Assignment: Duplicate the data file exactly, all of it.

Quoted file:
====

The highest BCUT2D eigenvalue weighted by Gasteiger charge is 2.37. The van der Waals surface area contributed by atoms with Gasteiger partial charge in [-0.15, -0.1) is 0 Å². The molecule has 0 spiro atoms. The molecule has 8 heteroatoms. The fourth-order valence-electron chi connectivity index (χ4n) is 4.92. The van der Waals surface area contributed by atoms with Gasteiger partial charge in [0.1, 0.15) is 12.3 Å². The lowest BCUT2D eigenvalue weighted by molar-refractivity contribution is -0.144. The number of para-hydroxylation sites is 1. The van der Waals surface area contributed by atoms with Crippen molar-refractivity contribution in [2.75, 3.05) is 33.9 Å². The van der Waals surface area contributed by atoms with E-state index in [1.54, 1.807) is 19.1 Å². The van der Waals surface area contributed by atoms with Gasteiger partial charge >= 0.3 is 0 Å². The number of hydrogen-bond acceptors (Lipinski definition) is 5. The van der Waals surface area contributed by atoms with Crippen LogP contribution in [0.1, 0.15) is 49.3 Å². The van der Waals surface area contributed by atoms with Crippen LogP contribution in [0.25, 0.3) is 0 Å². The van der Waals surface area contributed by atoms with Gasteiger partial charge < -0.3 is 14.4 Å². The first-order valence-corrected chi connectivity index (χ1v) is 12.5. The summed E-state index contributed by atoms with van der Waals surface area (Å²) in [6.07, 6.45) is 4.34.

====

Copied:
The highest BCUT2D eigenvalue weighted by Gasteiger charge is 2.37. The van der Waals surface area contributed by atoms with Gasteiger partial charge in [-0.15, -0.1) is 0 Å². The molecule has 0 spiro atoms. The molecule has 8 heteroatoms. The fourth-order valence-electron chi connectivity index (χ4n) is 4.92. The van der Waals surface area contributed by atoms with Gasteiger partial charge in [0.1, 0.15) is 12.3 Å². The lowest BCUT2D eigenvalue weighted by molar-refractivity contribution is -0.144. The number of para-hydroxylation sites is 1. The van der Waals surface area contributed by atoms with Crippen molar-refractivity contribution in [2.75, 3.05) is 33.9 Å². The van der Waals surface area contributed by atoms with E-state index in [1.54, 1.807) is 19.1 Å². The van der Waals surface area contributed by atoms with Gasteiger partial charge >= 0.3 is 0 Å². The number of hydrogen-bond acceptors (Lipinski definition) is 5. The van der Waals surface area contributed by atoms with Crippen LogP contribution in [0.1, 0.15) is 49.3 Å². The van der Waals surface area contributed by atoms with Crippen LogP contribution in [0.25, 0.3) is 0 Å². The van der Waals surface area contributed by atoms with Gasteiger partial charge < -0.3 is 14.4 Å². The first-order valence-corrected chi connectivity index (χ1v) is 12.5. The summed E-state index contributed by atoms with van der Waals surface area (Å²) in [6.07, 6.45) is 4.34.